Jesus ‘n’ Mo ‘n’ Moe

Today’s new Jesus and Mo strip, “policy,” is timely, and came with a note that “Moses is still hanging around.” And in this case he’s acting like a Regressive Leftist.

I’ll add one note: the Leftist claim that Islamist terrorism has very little to do with religion, and in fact is due far more to Western “colonialism” (as if the original Caliphates weren’t imperialist!), has puzzled me more than anything else in the last few years (Except, of course, the behavior of religious people who worry about whether or not dogs go to heaven.) The answer, which took me unconscionably long to realize, is that it’s a double form of racism against Muslims—who, of course, aren’t even a “race” in any sense of the word.  First, because Muslims are, on average, browner than Europeans, they can be considered “oppressed”, and thus we have to give them a break, even when they toss gays off of buildings, kill atheist bloggers and Yazidis, and turn women into sex slaves or the contents of cloth sacks.

Second, because, on average, Muslims are browner than Europeans, we shouldn’t hold them to as high a standard of behavior as, say, those horrible white Israelis (many of whom are Arabs). Mix that in with excessive respect for the religion of people of color (but not so much for religions of people of no color, like Catholicism), and you get the toxic behavior that Moe discusses below.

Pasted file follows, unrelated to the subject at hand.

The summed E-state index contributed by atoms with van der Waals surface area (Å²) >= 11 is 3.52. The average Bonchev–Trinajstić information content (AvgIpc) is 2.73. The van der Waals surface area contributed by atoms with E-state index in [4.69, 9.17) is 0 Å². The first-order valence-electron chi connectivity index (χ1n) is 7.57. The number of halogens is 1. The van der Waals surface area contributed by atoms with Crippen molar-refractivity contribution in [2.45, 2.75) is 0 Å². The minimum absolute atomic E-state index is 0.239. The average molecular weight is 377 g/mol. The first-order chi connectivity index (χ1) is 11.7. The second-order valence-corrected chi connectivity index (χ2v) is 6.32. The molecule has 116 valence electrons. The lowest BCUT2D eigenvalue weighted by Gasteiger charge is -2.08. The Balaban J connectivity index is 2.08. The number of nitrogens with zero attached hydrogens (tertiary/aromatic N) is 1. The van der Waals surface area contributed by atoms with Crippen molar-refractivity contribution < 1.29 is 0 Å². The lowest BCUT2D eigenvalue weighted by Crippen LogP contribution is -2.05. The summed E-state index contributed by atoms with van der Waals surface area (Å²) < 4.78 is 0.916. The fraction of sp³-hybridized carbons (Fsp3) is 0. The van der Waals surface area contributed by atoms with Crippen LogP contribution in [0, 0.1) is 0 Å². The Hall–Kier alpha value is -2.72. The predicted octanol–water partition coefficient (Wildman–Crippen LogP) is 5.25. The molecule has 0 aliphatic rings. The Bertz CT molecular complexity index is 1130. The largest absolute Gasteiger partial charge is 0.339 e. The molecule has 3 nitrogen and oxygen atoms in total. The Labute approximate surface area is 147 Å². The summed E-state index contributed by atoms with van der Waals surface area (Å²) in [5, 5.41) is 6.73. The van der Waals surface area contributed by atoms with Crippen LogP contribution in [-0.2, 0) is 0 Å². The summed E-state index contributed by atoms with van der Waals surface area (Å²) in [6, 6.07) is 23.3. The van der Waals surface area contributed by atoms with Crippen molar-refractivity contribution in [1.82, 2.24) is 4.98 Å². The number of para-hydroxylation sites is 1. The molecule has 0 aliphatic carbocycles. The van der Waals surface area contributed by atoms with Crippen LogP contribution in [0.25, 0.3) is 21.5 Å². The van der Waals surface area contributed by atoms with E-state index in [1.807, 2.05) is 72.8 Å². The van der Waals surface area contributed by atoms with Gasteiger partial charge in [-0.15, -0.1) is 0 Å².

One of the most distressing and hypocritical things I’ve seen in the online atheist and Leftist literature is how much of it has gone silent on bad behavior attached to Muslim doctrine. We see Western hijabis touted as heroes for flaunting a sign of a misogynistic religion that, a few years ago, was as mocked and derided for being more repressive, sexist, and homophobic than the oft-criticized Catholicism. (Far better to criticize those Islamic regimes that forbid women from taking part in sports.) Now we get silence, except from liberal or ex-Mulsims themselves—people like Maajid Nawaz and Ayaan Hirsi Ali—or those who speak the truth, like Dave Rubin, and are thus doomed to be Leftist Apostates. The Left itself has fallen victim to the pernicious fallacy that criticism of religious doctrine is equivalent to bigotry—but only when that doctrine is Islamic.

Of course the behavior of the West certainly destabilized the Middle East, as a piece in Sunday’s New York Times emphasizes, but that doesn’t excuse for a minute what Islamist terrorists are doing now. Not for a millisecond. We wouldn’t excuse blacks and Native Americans in America, historically our most oppressed groups, if all of a sudden they began stabbing civilians, murdering gays, or beheading civilian members of the groups that historically oppressed them.




  1. BobTerrace
    Posted August 17, 2016 at 8:40 am | Permalink

    Lets start a flame war: d*gs do go to heaven but cats don’t. Discuss.

    • peepuk
      Posted August 17, 2016 at 10:03 am | Permalink

      The first dog in heaven:

      • Torbjörn Larsson
        Posted August 17, 2016 at 2:06 pm | Permalink

        No, no, that was a cat in dog’s fur.

        Don’t believe me? What do you think CCCP stood for, if not the Ceiling Cat Cosmonaut Project!?

      • Posted August 17, 2016 at 2:37 pm | Permalink